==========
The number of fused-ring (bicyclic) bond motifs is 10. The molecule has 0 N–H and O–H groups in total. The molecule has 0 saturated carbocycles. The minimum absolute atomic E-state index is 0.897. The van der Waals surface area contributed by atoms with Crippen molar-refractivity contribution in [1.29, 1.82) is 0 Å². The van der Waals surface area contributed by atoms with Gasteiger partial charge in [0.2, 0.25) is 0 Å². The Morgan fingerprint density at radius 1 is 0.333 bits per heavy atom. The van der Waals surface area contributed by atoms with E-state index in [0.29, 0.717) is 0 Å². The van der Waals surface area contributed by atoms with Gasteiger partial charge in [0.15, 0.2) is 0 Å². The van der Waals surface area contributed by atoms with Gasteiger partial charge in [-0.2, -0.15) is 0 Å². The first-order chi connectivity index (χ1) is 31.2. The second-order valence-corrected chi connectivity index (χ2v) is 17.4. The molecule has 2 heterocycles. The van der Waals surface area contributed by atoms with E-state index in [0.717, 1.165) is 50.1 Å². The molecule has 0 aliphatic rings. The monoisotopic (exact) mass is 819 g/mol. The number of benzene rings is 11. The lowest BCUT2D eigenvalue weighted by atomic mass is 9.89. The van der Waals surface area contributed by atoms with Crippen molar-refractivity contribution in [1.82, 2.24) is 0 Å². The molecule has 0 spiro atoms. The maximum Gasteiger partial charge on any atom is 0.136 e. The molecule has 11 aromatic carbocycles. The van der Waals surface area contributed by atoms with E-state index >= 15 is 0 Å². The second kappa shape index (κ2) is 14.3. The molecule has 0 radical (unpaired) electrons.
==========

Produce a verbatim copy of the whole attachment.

The number of fused-ring (bicyclic) bond motifs is 10. The molecule has 0 N–H and O–H groups in total. The molecule has 0 saturated carbocycles. The minimum absolute atomic E-state index is 0.897. The van der Waals surface area contributed by atoms with Crippen molar-refractivity contribution in [1.29, 1.82) is 0 Å². The van der Waals surface area contributed by atoms with Gasteiger partial charge in [0.2, 0.25) is 0 Å². The Morgan fingerprint density at radius 1 is 0.333 bits per heavy atom. The van der Waals surface area contributed by atoms with E-state index in [0.29, 0.717) is 0 Å². The van der Waals surface area contributed by atoms with Gasteiger partial charge in [0.15, 0.2) is 0 Å². The van der Waals surface area contributed by atoms with Gasteiger partial charge in [-0.2, -0.15) is 0 Å². The first-order chi connectivity index (χ1) is 31.2. The second-order valence-corrected chi connectivity index (χ2v) is 17.4. The molecule has 2 heterocycles. The van der Waals surface area contributed by atoms with E-state index in [0.717, 1.165) is 50.1 Å². The molecule has 0 aliphatic rings. The monoisotopic (exact) mass is 819 g/mol. The number of benzene rings is 11. The lowest BCUT2D eigenvalue weighted by atomic mass is 9.89. The van der Waals surface area contributed by atoms with Crippen molar-refractivity contribution in [1.82, 2.24) is 0 Å². The molecule has 0 spiro atoms. The maximum Gasteiger partial charge on any atom is 0.136 e. The molecule has 11 aromatic carbocycles. The van der Waals surface area contributed by atoms with E-state index >= 15 is 0 Å². The second kappa shape index (κ2) is 14.3. The molecule has 0 radical (unpaired) electrons.